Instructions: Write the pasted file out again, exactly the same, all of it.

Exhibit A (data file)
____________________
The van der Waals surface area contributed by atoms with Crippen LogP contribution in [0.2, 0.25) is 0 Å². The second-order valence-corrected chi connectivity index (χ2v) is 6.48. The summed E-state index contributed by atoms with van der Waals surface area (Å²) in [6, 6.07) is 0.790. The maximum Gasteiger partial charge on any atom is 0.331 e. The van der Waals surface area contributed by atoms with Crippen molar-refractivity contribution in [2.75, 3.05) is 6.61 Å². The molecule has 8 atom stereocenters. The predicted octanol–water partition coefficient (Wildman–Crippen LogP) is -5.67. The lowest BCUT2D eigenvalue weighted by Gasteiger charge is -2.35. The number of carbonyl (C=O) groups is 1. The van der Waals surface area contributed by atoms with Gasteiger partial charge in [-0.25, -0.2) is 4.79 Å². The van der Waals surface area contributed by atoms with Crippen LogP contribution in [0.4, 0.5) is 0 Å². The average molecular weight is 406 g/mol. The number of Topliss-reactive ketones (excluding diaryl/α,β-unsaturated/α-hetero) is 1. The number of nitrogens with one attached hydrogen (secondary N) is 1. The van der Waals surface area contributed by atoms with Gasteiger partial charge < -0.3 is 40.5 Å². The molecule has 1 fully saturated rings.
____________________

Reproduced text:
The van der Waals surface area contributed by atoms with Crippen LogP contribution in [0.2, 0.25) is 0 Å². The second-order valence-corrected chi connectivity index (χ2v) is 6.48. The summed E-state index contributed by atoms with van der Waals surface area (Å²) in [6, 6.07) is 0.790. The maximum Gasteiger partial charge on any atom is 0.331 e. The van der Waals surface area contributed by atoms with Crippen molar-refractivity contribution in [2.75, 3.05) is 6.61 Å². The molecule has 8 atom stereocenters. The predicted octanol–water partition coefficient (Wildman–Crippen LogP) is -5.67. The lowest BCUT2D eigenvalue weighted by Gasteiger charge is -2.35. The number of carbonyl (C=O) groups is 1. The van der Waals surface area contributed by atoms with Gasteiger partial charge in [-0.25, -0.2) is 4.79 Å². The van der Waals surface area contributed by atoms with Crippen LogP contribution in [0.4, 0.5) is 0 Å². The average molecular weight is 406 g/mol. The number of Topliss-reactive ketones (excluding diaryl/α,β-unsaturated/α-hetero) is 1. The number of nitrogens with one attached hydrogen (secondary N) is 1. The van der Waals surface area contributed by atoms with Gasteiger partial charge < -0.3 is 40.5 Å². The molecule has 1 fully saturated rings.